R.A.G.E. (the Residents’ Association of Greater Englewood) will be having a village meeting in cooperation with Alderman Roderick Sawyer of the 6th Ward. It will be held at the Dr. Martin Luther King Jr. Academy of Social Justice at 644 W. 71st Street; topics will include cannabis legalization and the gang database.
Policing – 9th Ward
Saturday, June 1st, 8:30AM-6:00PM: Adult & Juvenile Record Expungement Summit
Join 9th Ward Alderman Anthony Beale for a seminar on how to expunge criminal records. It will be held at Westinghouse College Prep High School at 3223 W. Franklin Boulevard. Must have non-federal criminal record to register; details are at cookcountyclerkofcourt.org/secondchance, or call (312) 603-5200 for assistance.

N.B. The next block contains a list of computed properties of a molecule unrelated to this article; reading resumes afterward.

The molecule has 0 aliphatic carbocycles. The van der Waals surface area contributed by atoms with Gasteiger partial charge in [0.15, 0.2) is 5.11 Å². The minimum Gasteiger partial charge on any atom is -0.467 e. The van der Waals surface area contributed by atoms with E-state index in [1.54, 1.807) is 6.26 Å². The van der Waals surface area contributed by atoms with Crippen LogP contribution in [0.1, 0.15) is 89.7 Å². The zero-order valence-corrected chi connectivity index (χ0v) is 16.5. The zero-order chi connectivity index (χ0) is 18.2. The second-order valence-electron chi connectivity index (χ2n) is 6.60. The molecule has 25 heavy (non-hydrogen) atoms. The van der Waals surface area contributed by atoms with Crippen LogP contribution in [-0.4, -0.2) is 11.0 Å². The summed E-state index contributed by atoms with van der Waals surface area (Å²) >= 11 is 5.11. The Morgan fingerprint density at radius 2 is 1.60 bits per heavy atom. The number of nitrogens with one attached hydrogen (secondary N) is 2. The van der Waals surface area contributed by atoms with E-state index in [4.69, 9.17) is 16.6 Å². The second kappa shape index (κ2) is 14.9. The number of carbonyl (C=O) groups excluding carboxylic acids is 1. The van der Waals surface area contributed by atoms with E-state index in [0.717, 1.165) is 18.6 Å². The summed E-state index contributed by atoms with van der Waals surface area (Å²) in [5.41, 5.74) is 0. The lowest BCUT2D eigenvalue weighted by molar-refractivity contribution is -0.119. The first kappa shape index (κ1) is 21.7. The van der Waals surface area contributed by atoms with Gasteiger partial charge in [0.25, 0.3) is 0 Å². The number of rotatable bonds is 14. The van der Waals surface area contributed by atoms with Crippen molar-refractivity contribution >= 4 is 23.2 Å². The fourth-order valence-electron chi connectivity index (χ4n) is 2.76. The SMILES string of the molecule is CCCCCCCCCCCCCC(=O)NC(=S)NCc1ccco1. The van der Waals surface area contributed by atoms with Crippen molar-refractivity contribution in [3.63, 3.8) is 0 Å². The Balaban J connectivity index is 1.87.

Ward Night – 35th Ward
Monday, May 20th, 5:00PM-7:00PM: 35th Ward Night
Join socialist alderman and DSA member Carlos Ramirez-Rosa for the first ward night of his new term, to be held at his office in Logan Square at 2842 N. Milwaukee.
The Red Star Bulletin was drafted by CDSA members with special contributions from Rebecca Burns, Sean Duffy, Nick Hussong, and Leonard Pierce.